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10/27/2020
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WorkScoop

Quarantining textbooks adds new challenges

Some institutions — like Santa Fe Community College — have started quarantining textbooks as an additional safety measure during the pandemic. But that school's librarian told EdScoop that while students can get many of the books they need from a new digital service, many books remain available in physical copies only and the quarantine has made accessibility a greater challenge. "This has become an equity issue. How do we continue to provide the service to the students who need it most and who are bravely making the decision to be in school right now?” said SFCC's Valerie Nye. Betsy Foresman has more.


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University technology trends in 2020

Survey data published by Educause last week showed that even before the pandemic arrived, students relied heavily on technology and IT services, but as the majority of colleges and universities have now moved classes online, students’ technology needs have increased dramatically. Educause’s 2020 Student Technology Report, which collected responses from more than 16,000 undergraduate students across 71 U.S. institutions before the pandemic and during its early stages, shows that technology issues like internet access, data protection and online accessibility were at the top of students’ minds even before the pandemic changed the way education is delivered. Betsy has the details.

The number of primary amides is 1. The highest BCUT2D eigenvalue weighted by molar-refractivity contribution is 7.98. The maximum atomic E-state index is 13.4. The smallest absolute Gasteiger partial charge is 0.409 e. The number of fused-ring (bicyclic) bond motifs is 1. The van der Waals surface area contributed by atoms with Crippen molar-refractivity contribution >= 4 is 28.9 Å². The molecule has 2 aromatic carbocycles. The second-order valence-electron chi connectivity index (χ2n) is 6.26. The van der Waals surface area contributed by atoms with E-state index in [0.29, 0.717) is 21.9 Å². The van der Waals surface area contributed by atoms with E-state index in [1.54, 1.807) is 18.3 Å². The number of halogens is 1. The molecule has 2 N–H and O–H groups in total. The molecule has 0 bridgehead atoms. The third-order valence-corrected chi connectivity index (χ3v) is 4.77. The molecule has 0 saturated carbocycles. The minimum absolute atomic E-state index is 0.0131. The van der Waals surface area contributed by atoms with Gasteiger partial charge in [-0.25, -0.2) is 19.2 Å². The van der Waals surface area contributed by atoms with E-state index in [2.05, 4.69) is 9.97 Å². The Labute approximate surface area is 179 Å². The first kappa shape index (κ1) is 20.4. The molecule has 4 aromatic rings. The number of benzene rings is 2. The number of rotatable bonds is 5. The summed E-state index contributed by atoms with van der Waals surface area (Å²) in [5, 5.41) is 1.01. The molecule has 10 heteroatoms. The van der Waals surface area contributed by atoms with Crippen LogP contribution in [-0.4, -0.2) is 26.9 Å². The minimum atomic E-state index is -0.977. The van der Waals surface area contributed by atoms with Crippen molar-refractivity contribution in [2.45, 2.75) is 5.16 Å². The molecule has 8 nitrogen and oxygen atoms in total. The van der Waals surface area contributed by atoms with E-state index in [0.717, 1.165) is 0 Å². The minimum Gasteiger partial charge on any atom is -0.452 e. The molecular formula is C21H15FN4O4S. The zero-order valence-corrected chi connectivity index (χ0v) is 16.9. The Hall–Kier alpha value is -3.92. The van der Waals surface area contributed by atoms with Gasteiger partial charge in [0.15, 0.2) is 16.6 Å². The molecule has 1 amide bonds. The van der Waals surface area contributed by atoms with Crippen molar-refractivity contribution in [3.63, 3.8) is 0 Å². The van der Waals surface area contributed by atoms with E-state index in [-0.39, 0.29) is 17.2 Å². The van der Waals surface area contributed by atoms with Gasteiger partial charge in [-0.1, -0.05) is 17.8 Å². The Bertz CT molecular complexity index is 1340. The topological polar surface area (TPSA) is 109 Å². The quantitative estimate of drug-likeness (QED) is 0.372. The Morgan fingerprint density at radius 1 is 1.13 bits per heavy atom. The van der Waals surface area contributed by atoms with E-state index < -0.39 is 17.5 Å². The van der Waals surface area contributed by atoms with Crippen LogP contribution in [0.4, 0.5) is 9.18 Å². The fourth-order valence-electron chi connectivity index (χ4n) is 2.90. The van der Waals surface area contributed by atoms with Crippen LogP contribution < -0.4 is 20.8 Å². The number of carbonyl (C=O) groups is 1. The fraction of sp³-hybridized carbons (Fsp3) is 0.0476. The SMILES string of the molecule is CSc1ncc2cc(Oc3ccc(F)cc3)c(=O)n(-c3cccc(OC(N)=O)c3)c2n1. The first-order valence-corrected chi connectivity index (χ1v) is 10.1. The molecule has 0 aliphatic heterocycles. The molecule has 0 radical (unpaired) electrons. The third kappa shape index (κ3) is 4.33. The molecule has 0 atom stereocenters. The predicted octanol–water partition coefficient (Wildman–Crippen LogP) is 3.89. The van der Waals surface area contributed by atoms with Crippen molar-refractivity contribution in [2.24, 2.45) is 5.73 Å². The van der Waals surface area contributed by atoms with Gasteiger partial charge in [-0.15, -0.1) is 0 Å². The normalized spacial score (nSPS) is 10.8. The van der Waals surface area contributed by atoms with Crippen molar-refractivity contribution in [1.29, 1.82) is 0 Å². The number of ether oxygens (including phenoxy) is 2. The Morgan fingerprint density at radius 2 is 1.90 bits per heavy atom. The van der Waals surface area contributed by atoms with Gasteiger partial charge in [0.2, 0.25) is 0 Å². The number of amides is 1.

There's nothing quite like the real thing

When Sean Willems, who teaches operations management and supply chain analytics at the University of Tennessee, Knoxville, heard classes were going online this year, he decided to go all in. He spent most of his May and a few days in June converting a room in his house into a semi-professional video recording studio. More than 300 hours of work later, he'd developed the most sophisticated home set-up used by a university professor today. In an interview with EdScoop, he detailed the extensive project and admitted that while both he and his students appreciate what the studio can do, it still doesn't live up to the experience of an in-person education. Colin Wood has the story.


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